A. CPLR § 302(a)(1)

  According to Neewra, this court has jurisdiction over KFH under either prong of CPLR 302(a)(1), which allows a court to exercise personal jurisdiction over a non-domiciliary who "[1] transacts any business within the state or [2] contracts anywhere to supply goods or services in the state," provided that the cause of action also arises from those acts. Id. As will be discussed in more detail below, neither prong provides a basis for the exercise of jurisdiction over KFH here. 1. Transacting Business Within New York

  Under the "transacting business" prong of CPLR § 302(a)(1), a court in New York may exercise jurisdiction over a non-domiciliary if "1) the defendant transacts business in New York, and 2) the cause of action arises out of that business activity, such that an articulable nexus exists between them." Credit Lyonnais, 183 F.3d at 153 (internal brackets and quotation marks omitted). "A defendant transacts business in New York when he `purposefully avails' himself of the privilege of conducting business there, thus invoking the benefits and protections of New York law." Id. at 153-54. Courts look at the totality of circumstances surrounding a party's interactions with, and activities within, New York to determine whether it "transacted business" within this state. Bank Brussels Lambert, 171 F.3d at 787. "A cause of action arises out of a defendant's transaction of business in New York for purposes of Section 302(a)(1) when there exists an articulable nexus or a substantial relationship between transactions occurring within the state and the cause of action sued upon." Sunward Elecs, Inc. v. McDonald, 362 F.3d 17, 23 (2d Cir. 2004) (internal quotation marks omitted).

  In this case, KFH's only relevant connection to New York is its correspondent account with Citibank, which it used to transfer Manakh's $2,500 payment for a software sample to ABN Amro's account in Chicago, and which it presumably would have used to transfer the $2.5 million payment to ABN Amro, had that payment been collected. A foreign bank's mere maintenance of a correspondent account with a bank in New York, without more, is not enough to establish jurisdiction under CPLR § 302(a)(1). See Faravelli v. Bankers Trust Co., 85 A.D.2d 355, 339, 447 N.Y.S.2d 962, 965 (1st Dep't 1982), aff'd, 59 N.Y.2d 615, 463 N.Y.S.2d 194 (1983). On the other hand, "a cause of action arising out of a transaction involving the use of a correspondent account may confer jurisdiction over defendant in New York." Chase Manhattan Bank v. Banque Generale du Commerce, No. 96 Civ. 5184 (KMW), 1997 WL 266968, at *2 (S.D.N.Y. May 20, 1997) (emphasis in original).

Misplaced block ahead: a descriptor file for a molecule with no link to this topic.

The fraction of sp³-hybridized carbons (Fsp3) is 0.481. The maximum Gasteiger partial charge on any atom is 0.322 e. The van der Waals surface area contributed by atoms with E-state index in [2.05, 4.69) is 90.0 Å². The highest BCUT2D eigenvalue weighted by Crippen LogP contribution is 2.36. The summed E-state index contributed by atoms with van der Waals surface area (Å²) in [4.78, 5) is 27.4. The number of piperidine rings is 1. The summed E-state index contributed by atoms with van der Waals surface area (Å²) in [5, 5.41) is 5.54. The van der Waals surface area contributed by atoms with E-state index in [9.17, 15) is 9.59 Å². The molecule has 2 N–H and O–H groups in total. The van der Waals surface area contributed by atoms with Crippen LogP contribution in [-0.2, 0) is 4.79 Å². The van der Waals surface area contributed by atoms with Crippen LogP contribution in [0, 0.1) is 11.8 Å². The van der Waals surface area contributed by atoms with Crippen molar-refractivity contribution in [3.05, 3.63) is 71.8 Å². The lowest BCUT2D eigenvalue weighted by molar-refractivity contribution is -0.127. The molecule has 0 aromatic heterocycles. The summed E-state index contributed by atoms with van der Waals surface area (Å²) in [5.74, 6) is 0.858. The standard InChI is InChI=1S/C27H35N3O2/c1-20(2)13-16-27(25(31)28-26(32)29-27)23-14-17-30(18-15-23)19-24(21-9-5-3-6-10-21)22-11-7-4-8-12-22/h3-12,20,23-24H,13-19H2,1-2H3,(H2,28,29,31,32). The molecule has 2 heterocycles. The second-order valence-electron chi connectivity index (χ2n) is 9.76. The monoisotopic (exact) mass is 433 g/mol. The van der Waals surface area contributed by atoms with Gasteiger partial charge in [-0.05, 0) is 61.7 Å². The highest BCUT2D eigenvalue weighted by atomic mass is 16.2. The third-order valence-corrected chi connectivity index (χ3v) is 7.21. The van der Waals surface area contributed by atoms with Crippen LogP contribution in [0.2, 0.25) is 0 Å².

According to Neewra, this cause of action, like the one in Chase Manhattan Bank, arises out of a transaction involving KFH's use of its correspondent account with Citibank because KFH used that account to transfer the $2,500 payment for a software sample to ABN Amro. (See Plaintiff's Memorandum of Law in Opposition ("Pl. Memo.") at 9) What Neewra fails to recognize, however, is that the collection of the $2,500 payment for a sample was a different transaction from the later, unsuccessful attempt to collect the $2.5 million. From Neewra's perspective, of course, these two collections were part of the same business transaction because both were made in furtherance of Neewra's agreement to sell software to Manakh.*fn4 However, KFH, which received two separate sets of instructions from ABN Amro about the two collections, had no basis for concluding that the $2,500 and $2.5 million collections were related to the same business transaction, rather than to different transactions between the same parties. (See Wise Decl., Exs. C, F) Here, KFH entered into two separate agreements with ABN Amro to perform two separate collections on behalf of Neewra, and under these circumstances, Neewra's cause of action arises only from transactions involving the second collection of $2.5 million and not out of transactions involving the first, successful collection of $2,500. See Goldmark Plastics Int'l, Inc. v. Poly Line, Inc., No. 97 Civ. 5568 (JG), 1998 WL 817693, at *2 (E.D.N.Y. Feb. 4, 1998) (explaining that cause of action based on breach of contract arose only from the contract that was breached and not also from a separate contract that the same parties entered into "almost contemporaneously"). Accordingly, only KFH's activities in New York that related to the failed second collection may be considered for the purpose of determining whether jurisdiction exists under CPLR § 302(a)(1).